How to be a tester (for teenagers only)

I just spoke to your class.  I showed you the Psychic App, the Mysterious Spheres, the Notepad bug — it’s the same stuff I show professional testers.

Your next assignment is to tell me a problem you’ve seen in something you’ve used.

You’re using Twitter, Tweetdeck, Facebook, MySpace, SecondLife, maybe even LinkedIn. 

You’re creating web pages, uploading pictures, downloading games, deleting spam, running virus checkers and firewall software.

You’ve got a Blackberry, a Razor, an iPhone, a Droid, maybe even a Zune.

From the App Store, you’ve installed Wa Kingyo, PixyMe, Shazam, Pandora, and a hundred other gizmos.

You own a DS, an XBOX, a Wii, a PSP, a PS3.

You’re playing Bioshock, Inferno, MassEffect, Zelda, Mario, CoD, GTA4, WOW, Farmville, MafiaWars, Tatsunoko vs. Capcom

You upload and download homework to the wiki, do your papers with OpenOffice.

You’re on Skype, Windows Live Messenger, Facebook chat, AOL IM, and texting on your cell.

You’re on Wave, Buzz, and Docs and you uploaded to, YouTube, Flickr, PhotoBucket, and Viddler.

And of course, you’ve got your blog or your vlog or your podcast, skypecast, or webcast.

You’re surrounded and outnumbered by custom-made streams of electrons, pedabytes of ones and zeroes flying around you per second.  And while you swim in all of this technology, I bet you’re not thinking what you want to be when you grow up. 

While you wait for the video you edited to go viral and wait in line to become an internet millionaire, I suggest you pass the time by starting to notice problems.  There are companies that will pay you to test their technology and report problems. Yes, there are a lot of people out of work, so that’s why it may be good for you to start now.  Start building your experience ON YOUR OWN.  Employers might not care what school you went to, but they WILL care what stories you have to tell about problems you found.

So, all you have to do… (for now)

… is start noticing things. 

Start remembering errors and annoyances and things that go badly in all of the technology you’re using.

Discover something that doesn’t meet your expectations and practice describing it in writing — what you did, what you saw, what you had installed on your configuration.

I can help.  If you’ve found something, report to me in email or find me in Skype.  I’ll coach you how to report it, or to find other things — on purpose.

Testers are detectives.  We hunt for where software is broken and then tell a quick story about it called a bug report.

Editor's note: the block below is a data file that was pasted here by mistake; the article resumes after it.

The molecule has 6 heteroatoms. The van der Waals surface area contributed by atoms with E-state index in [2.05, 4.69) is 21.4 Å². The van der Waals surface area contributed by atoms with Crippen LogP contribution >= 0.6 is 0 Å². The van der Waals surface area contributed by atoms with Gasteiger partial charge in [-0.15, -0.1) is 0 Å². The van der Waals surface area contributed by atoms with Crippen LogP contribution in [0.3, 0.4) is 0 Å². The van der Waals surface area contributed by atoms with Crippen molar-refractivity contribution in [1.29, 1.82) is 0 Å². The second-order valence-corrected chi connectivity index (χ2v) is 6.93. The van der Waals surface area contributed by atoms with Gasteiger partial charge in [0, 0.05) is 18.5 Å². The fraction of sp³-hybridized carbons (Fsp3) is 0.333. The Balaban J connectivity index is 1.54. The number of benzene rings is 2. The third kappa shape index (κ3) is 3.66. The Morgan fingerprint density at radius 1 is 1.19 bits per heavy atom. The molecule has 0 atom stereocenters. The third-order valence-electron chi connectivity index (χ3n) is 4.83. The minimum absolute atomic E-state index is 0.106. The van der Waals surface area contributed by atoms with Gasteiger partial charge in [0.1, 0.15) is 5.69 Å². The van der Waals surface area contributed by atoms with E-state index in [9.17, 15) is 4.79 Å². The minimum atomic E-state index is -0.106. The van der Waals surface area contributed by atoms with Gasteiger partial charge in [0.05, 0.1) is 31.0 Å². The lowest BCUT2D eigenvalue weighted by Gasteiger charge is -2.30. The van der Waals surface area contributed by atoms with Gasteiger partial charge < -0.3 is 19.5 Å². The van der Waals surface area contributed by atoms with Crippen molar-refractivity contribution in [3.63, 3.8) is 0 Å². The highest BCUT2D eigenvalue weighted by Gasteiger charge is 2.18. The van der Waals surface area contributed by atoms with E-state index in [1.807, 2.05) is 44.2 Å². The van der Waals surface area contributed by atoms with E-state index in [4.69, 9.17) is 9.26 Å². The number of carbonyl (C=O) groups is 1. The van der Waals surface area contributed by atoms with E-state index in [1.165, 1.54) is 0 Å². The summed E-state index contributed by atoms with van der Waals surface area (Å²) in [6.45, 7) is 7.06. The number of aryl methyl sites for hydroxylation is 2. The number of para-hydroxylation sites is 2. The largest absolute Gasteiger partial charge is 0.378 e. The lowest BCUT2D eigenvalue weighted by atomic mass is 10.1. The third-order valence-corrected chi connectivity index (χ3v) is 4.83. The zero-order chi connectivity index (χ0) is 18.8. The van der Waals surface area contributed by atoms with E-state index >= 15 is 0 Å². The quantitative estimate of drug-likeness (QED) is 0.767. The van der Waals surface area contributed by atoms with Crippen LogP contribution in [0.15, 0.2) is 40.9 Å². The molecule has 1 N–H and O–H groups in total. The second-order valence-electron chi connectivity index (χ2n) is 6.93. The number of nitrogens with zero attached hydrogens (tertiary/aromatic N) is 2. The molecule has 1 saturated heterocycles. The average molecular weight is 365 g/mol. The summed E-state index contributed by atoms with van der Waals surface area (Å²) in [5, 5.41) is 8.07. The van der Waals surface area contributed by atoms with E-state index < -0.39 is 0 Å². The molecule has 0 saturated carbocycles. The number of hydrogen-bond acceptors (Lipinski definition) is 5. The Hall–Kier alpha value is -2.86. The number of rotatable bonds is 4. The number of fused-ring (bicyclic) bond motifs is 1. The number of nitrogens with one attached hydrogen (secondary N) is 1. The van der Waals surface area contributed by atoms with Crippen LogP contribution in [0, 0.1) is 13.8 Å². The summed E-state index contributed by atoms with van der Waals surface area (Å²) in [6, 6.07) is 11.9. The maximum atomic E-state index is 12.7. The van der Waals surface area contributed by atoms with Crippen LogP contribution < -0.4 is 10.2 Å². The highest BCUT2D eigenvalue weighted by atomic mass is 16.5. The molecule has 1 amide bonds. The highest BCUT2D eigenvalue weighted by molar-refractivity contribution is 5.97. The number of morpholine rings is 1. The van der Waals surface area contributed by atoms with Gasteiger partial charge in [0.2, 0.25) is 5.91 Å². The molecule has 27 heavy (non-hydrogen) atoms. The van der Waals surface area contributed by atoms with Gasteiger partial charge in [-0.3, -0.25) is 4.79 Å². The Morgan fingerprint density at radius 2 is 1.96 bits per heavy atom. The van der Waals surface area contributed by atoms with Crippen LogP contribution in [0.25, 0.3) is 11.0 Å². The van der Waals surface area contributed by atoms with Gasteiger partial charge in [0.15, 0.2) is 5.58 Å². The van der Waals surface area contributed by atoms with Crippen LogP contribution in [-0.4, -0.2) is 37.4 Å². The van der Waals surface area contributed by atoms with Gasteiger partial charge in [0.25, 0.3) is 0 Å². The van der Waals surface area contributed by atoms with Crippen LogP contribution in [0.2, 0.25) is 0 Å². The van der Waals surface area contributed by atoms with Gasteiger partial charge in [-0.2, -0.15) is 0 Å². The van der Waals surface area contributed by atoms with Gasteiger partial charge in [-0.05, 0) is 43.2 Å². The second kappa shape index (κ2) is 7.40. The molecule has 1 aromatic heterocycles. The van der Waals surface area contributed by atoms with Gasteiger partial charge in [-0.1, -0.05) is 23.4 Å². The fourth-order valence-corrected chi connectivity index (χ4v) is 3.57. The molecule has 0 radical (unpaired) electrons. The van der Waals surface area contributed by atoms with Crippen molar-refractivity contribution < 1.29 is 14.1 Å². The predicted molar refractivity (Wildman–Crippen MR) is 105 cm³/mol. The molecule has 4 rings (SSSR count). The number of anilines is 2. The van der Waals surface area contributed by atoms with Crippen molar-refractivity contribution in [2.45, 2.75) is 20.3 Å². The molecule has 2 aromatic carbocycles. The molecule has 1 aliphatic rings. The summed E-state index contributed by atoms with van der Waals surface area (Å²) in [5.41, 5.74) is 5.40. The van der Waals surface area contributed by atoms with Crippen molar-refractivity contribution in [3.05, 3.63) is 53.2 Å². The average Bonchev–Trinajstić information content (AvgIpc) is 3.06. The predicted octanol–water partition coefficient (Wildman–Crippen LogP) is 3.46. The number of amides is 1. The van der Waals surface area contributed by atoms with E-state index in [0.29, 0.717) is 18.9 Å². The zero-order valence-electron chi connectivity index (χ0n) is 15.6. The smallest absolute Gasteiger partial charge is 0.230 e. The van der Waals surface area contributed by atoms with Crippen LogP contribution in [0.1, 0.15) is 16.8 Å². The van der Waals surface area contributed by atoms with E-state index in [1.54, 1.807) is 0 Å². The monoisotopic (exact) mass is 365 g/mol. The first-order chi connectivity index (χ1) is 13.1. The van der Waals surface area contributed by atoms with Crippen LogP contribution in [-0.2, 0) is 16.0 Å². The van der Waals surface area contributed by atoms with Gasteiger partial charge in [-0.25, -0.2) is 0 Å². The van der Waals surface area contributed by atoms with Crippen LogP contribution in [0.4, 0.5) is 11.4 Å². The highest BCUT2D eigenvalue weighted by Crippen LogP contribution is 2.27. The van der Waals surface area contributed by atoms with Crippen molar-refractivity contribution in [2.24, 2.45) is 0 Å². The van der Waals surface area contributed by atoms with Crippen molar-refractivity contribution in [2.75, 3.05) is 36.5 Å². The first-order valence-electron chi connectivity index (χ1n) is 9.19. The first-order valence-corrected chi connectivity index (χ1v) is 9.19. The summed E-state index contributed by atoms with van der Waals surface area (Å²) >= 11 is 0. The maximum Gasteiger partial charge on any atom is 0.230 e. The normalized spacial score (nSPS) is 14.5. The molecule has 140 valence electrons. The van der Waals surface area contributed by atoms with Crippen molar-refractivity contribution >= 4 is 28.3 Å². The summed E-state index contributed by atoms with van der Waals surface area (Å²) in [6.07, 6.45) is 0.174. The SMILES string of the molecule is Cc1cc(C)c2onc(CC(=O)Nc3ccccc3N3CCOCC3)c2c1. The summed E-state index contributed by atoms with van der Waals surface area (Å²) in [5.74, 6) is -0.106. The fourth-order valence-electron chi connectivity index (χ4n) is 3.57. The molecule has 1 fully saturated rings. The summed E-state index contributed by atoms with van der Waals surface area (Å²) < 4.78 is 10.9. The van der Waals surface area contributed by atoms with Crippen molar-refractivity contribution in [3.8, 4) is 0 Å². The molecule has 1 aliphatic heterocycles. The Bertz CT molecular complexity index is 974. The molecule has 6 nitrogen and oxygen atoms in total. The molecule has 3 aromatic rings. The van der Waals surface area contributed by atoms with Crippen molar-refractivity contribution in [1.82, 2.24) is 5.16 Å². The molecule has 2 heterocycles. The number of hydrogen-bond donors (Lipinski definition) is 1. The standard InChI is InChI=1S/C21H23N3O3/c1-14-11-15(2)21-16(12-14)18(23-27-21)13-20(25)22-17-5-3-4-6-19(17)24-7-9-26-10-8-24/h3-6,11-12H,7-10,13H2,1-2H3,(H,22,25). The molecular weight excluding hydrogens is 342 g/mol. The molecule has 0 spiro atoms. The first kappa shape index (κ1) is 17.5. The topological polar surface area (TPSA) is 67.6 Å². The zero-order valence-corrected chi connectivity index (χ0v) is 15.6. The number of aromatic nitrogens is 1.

Don’t let the teachers fool you.  You’re smart and you already know a lot (look at the list above).

You have eyes and you have a brain.  That’s all you need for now to start practicing.

Get started.  Report one software problem you’ve seen in the last year.

Think about it, or if you forgot, find another one.  Professional testers like me never get tired of hearing stories, and we can help you know where to look.  We may not find what you find because we have a different configuration than you do, but that’s the fun.  Bugs are treasures waiting to be found, and companies want them found either before or after shipping (usually before).

Get on Twitter and query the #testing hashtag.  Read what people are saying.  Try out some shareware or a 1.0 app, get a machine you don’t care about and fill it with software, then start hunting.

Or, you can just wait until your video goes viral on YouTube and Tosh.0 and *others* will let you know the problems with it.


3 Responses to “How to be a tester (for teenagers only)”

  1. Vinayak Suman Says:


    Thanks for such a wonderful insight into software testing. I have begun to look for problems in the applications, gadgets etc etc….would like to look up to you as my mentor in software testing, I am in my undergrad mechanical engineering, I am on a 6 month break to explore the practical world of business before I get back to the university in July 2010.



  2. Oliver Says:

    Got a thermos flask, a T-Shirt and a Wine dispenser from the nice folks at CodeWeavers (CrossoverOffice guys) for being one of their top bug-raisers (I don’t know if they know I’m a bad-ass tester ;-). While reading through one of their release notes I got the impression they nearly did a release just for me 😀

    Not only does it train detecting defects but also raising them in a way that they get resolved (without being able to “go” over to the developer and explain what you meant). As a byproduct you get a better product and even some goodies if they really like your feedback 😉

    Also discovered a security hole in an online banking website. Raised it and it got fixed within 48 hours. But never got feedback. I guess they didn’t want that known or acknowledged.

    Anyway I see it as my duty to raise stuff where I see it. I am a tester and it contributes to my skills and it gives something back to a community of people that have unknowingly/indirectly helped me a great deal. This is especially true for Open Source tools I use.

    Cheers Oliver

  3. Samantha Says:

    Someone is definitely keeping his thumb on the pulse of the community. I like that 😉

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